Personal life

Maria Kruse[1][2][a] was born in Hamburg in 1908.[2][6] There exists contradictory accounts on her family background. According to an article on Niako published in the Austrian magazine Die schöne Frau in 1936, her mother was a German woman from the island Fehmarn and her father was Persian.[7] Contradictory later sources have described her father as German and her mother as Persian[6] or her mother as being an actress from Hamburg and her father as being a merchant from Odesa.[8] Niako sometimes presented herself as being Indochinese.[9] She might have had some Japanese ancestry.[10]

Niako characterized her dancing style as a form of Spanish character dancing and she claimed to have spent several years in Spain, studying and practicing local folk dances. Her favorite composers included the Spanish composers Isaac Albéniz and Joaquín Turina.[7]


Early career

Photographs by Stanisław Brzozowski [pl] of Niako performing in Warsaw in 1932

Niako was discovered as a dancer while working at an art company in Montparnasse, Paris.[6] She had begun her dancing career by the summer of 1926. On 4 July that year she performed at the Olympia concert venue in Paris.[11] Niako often performed with little to no clothes and her dances were unusual, exotic, erotic and at times surprisingly modern.[6] Nude dancing, or nackttanz, was at the time popular among female dancers in Germany and elsewhere as an artistic expression of modernity and emancipation.[12] Niako enjoyed great publicity in illustrated magazines.[13] In reviews for her shows, critics at times compared Niako's body to that of classical sculptures. In addition to her stage name, Niako became known by the nickname 'The Ballerina of Berlin'.[6]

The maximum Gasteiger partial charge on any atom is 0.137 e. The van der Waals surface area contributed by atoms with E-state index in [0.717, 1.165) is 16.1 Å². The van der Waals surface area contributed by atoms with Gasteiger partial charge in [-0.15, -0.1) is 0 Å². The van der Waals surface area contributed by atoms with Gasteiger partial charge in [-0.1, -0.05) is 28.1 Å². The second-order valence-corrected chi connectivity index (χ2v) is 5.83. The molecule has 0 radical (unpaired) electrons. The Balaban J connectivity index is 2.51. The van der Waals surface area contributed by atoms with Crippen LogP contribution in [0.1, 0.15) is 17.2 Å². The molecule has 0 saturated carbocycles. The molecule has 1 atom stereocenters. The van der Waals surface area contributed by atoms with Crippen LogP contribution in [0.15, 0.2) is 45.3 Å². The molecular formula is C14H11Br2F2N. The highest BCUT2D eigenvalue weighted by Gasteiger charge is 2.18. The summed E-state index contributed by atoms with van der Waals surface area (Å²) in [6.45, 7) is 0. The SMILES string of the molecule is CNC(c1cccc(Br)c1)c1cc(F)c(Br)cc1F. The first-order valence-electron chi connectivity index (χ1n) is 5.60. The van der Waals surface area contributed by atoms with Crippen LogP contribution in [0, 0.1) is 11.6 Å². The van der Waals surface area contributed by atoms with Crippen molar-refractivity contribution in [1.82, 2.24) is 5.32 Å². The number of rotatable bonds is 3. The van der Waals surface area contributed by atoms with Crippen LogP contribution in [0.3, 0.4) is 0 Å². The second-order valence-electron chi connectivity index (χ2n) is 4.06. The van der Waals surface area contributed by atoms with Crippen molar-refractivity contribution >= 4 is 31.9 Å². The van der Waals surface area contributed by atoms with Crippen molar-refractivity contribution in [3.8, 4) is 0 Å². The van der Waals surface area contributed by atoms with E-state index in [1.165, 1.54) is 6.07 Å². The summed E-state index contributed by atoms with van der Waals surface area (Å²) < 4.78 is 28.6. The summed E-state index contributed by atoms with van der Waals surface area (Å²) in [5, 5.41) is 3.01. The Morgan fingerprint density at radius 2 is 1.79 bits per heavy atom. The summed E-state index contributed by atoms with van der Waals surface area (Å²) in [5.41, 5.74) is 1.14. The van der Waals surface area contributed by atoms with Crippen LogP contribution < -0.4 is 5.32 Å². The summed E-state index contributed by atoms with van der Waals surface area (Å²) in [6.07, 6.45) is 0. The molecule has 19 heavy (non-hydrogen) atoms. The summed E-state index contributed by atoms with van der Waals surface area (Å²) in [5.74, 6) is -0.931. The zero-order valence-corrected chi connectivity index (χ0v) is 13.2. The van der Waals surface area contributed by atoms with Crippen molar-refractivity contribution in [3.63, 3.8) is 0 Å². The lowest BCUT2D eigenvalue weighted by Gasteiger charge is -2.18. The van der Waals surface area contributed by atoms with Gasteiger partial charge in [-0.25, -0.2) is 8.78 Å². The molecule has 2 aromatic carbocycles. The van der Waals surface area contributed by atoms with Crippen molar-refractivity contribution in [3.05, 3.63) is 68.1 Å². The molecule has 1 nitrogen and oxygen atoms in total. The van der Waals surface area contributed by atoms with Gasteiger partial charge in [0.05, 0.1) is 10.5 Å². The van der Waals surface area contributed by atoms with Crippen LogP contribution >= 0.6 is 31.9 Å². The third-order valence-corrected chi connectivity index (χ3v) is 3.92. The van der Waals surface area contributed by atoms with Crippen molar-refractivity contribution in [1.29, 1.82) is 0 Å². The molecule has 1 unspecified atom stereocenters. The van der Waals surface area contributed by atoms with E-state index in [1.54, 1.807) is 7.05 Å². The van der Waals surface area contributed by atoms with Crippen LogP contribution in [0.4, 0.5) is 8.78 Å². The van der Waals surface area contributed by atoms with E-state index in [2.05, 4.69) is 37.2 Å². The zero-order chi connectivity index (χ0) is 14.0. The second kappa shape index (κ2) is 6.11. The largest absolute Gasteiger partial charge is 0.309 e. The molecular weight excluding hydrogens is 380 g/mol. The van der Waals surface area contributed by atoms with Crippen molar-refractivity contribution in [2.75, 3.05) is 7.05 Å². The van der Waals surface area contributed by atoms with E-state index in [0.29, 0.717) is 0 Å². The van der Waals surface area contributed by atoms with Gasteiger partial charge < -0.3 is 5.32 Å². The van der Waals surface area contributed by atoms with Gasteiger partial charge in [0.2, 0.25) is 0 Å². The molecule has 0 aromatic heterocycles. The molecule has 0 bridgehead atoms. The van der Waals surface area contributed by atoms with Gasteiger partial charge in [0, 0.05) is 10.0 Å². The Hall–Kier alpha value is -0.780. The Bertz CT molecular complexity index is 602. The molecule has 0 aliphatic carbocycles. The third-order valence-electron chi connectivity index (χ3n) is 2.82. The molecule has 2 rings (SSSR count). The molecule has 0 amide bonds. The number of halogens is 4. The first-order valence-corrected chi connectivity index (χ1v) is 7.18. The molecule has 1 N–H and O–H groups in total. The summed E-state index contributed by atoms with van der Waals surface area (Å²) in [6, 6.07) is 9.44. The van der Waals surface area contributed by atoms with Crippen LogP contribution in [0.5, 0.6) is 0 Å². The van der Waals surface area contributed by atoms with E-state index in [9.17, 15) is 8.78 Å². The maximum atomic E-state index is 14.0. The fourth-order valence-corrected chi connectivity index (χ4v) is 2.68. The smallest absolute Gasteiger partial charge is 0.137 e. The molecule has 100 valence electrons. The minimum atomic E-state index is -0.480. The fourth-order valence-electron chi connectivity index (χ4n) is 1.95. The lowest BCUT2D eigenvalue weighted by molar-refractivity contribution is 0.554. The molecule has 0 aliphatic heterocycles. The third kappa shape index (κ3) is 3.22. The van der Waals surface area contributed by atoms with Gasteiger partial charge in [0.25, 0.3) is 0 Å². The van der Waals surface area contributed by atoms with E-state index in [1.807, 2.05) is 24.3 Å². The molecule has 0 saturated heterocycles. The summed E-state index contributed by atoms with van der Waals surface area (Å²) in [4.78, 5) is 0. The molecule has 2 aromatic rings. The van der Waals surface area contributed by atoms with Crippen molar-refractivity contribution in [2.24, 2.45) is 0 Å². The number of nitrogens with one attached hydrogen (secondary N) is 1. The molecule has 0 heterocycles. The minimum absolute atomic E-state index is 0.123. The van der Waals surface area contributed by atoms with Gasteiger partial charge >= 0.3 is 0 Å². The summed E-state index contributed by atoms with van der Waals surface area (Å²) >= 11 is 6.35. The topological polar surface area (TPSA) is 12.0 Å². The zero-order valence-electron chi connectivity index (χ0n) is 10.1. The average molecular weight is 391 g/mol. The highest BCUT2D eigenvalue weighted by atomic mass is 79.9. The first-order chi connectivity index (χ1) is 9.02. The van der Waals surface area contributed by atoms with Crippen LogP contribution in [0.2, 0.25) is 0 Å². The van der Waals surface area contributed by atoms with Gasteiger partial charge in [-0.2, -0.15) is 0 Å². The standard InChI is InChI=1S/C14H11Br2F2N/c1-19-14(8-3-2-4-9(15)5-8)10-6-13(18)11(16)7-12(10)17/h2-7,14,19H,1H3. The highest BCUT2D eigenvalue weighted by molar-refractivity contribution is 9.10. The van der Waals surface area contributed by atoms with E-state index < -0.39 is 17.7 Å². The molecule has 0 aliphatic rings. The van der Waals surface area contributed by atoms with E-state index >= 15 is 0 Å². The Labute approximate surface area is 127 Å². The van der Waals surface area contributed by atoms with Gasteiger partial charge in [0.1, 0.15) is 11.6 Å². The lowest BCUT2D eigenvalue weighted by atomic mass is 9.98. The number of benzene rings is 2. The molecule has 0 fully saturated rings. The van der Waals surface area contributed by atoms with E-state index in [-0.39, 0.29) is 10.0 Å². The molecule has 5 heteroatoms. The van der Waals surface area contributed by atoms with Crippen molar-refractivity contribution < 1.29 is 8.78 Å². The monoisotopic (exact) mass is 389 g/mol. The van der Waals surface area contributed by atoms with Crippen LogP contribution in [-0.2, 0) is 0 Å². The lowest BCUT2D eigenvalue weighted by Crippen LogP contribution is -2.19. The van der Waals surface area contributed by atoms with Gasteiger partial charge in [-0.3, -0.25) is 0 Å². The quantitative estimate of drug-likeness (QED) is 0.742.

Niako performed successfully not only in France but also internationally, holding shows across Europe.[6] Already by September 1926, the Cuban newspaper Diario de la Marina reported on Niako having performed successfully in Vienna.[14] She is recorded to have gone on tours in Portugal in 1927, 1928 and 1929,[9][15] among other places performing at the Teatro São Luiz in Lisbon.[15] While in Portugal, Niako was also painted by the painter António Soares [pt], a key figure in Portuguese modernism who was fascinated by her beauty.[9][16] Soares's paintings and drawings of Niako are considered to be among his most significant work.[9] Though Niako's performance received some criticism in Portugal in 1927 owing to her nudity, she was later well received as an artist there in 1928 and 1929.[15]